Council to snap up homes it lost under ‘right to buy’

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HUNDREDS of former council houses purchased under right-to-buy laws could now be bought back to tackle the demand for affordable housing in the Lothians.

East Lothian Council is considering the move which would see it aim to buy as many as 200 of its former properties over the next six months.

It will only target old local authority properties that are being advertised for sale and will only pay the district valuer’s estimation.

It comes as some ex-council properties struggle to sell on the open market.

A council spokesman said: “The advantage for the council in purchasing such houses is that they will be of similar house styles and construction to other properties already maintained by the council, and could be available for new tenants in a matter of months from the purchase date.

“Additionally, these purchases will be protected from the ‘right to buy’ through new government legislation introduced this year. This means that these houses will remain in the ownership of the council, which will help bolster housing supply which in turn helps the council address the significant demand for affordable housing in East Lothian.

“Robust procedures are being put in place to make sure these purchases will be of the right type, location and price to ensure good value in helping to address the need to increase the supply of affordable housing.”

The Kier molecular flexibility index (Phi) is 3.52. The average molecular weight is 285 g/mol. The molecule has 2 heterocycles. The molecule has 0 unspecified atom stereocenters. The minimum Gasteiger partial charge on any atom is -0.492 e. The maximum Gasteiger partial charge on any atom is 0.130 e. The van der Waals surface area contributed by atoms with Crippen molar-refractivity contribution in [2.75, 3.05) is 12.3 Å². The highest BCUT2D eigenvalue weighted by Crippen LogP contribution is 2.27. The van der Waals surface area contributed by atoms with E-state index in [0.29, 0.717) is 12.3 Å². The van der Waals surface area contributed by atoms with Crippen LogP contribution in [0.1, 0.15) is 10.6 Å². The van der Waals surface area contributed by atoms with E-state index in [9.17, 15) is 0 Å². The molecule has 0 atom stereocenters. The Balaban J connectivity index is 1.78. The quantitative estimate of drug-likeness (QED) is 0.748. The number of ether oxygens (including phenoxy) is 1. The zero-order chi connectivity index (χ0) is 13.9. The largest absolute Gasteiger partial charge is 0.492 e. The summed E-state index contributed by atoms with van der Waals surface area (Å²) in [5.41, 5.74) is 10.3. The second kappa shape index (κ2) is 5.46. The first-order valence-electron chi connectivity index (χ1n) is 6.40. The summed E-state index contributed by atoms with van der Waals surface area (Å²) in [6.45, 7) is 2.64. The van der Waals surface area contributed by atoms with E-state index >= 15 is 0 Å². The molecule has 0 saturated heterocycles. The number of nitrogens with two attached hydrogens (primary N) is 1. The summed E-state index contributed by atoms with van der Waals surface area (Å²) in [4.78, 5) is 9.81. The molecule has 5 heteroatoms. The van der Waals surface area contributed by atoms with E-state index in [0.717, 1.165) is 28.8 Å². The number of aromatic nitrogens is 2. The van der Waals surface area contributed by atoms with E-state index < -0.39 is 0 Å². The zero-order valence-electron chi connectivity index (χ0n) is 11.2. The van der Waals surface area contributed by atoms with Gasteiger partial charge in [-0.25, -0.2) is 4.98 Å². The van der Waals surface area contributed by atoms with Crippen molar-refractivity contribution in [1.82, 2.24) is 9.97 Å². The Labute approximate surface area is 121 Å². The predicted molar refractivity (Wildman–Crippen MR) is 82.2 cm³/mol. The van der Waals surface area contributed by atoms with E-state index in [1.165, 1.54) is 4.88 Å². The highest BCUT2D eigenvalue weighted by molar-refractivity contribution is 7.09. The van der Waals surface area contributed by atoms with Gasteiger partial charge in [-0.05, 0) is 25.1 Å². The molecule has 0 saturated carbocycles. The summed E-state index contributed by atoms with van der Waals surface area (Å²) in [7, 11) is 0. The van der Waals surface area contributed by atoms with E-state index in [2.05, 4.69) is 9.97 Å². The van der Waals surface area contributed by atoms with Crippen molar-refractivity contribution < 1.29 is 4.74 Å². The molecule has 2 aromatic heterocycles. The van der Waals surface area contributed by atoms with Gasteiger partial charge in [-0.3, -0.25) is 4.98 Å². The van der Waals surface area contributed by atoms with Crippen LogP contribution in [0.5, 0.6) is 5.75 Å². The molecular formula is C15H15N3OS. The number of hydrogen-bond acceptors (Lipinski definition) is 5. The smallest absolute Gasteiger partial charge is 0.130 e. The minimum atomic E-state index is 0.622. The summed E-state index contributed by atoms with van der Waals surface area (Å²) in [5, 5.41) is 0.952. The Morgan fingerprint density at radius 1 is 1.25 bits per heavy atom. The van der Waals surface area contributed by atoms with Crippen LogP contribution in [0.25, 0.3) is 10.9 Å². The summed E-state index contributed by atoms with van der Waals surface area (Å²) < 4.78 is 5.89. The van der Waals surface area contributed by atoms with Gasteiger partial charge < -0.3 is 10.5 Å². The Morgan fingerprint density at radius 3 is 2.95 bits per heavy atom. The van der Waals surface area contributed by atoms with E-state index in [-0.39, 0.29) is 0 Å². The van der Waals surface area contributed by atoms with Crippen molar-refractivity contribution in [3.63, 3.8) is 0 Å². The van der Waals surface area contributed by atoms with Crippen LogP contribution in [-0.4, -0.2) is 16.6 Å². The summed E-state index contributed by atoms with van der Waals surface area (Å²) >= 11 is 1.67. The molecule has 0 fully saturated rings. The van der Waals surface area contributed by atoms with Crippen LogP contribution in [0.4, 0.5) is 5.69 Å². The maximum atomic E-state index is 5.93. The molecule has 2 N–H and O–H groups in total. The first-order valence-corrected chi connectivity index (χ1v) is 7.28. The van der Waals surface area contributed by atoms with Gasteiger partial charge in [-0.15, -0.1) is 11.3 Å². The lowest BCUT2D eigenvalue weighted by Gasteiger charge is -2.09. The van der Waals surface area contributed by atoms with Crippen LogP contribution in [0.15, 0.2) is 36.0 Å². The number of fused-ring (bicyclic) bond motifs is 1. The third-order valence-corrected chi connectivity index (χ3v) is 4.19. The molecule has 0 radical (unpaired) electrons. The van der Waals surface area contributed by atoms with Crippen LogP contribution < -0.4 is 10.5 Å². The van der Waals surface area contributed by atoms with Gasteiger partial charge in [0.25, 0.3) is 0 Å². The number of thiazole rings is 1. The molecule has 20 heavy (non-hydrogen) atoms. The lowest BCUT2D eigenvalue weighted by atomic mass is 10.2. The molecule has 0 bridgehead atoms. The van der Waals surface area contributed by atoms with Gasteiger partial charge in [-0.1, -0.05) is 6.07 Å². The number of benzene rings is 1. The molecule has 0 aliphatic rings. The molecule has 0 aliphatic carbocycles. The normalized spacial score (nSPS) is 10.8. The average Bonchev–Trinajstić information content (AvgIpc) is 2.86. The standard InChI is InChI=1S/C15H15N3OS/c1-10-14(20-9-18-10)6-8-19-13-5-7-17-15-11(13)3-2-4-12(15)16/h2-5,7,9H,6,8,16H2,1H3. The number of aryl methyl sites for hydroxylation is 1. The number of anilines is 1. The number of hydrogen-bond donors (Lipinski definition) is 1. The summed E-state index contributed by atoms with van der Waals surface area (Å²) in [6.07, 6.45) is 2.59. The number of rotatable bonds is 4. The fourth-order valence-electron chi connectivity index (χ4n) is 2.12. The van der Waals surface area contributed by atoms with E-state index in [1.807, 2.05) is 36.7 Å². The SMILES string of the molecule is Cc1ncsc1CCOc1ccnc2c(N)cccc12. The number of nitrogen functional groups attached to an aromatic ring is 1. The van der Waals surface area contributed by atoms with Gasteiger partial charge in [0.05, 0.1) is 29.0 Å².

As well as increasing the number of council houses available for rent, it is hoped the move will boost the local property market.

Gavin Corbett, policy manager at Shelter Scotland, welcomed the move – but said it should never have been necessary.

He said: “East Lothian is desperately short of affordable homes to rent and this will help bring homes within the reach of people on lower incomes.

“In many cases existing homes can be bought more cheaply and certainly more quickly than building new.

“However, some of the homes bought back in this way will have been sold at a massive discount in the first place. So it shows how short-sighted the ‘right to buy’ policy was in the first place.”

Neither Edinburgh nor West Lothian Council said it was considering a similar scheme.

Councillor Jim Muirhead, Midlothian Council cabinet member for housing and community safety, said they had bought back council homes in the past but were currently concentrating on delivering new-build properties.

A report is set to be presented to East Lothian Council next year on the progress of the initiative, detailing how many properties have been bought and how much has been spent.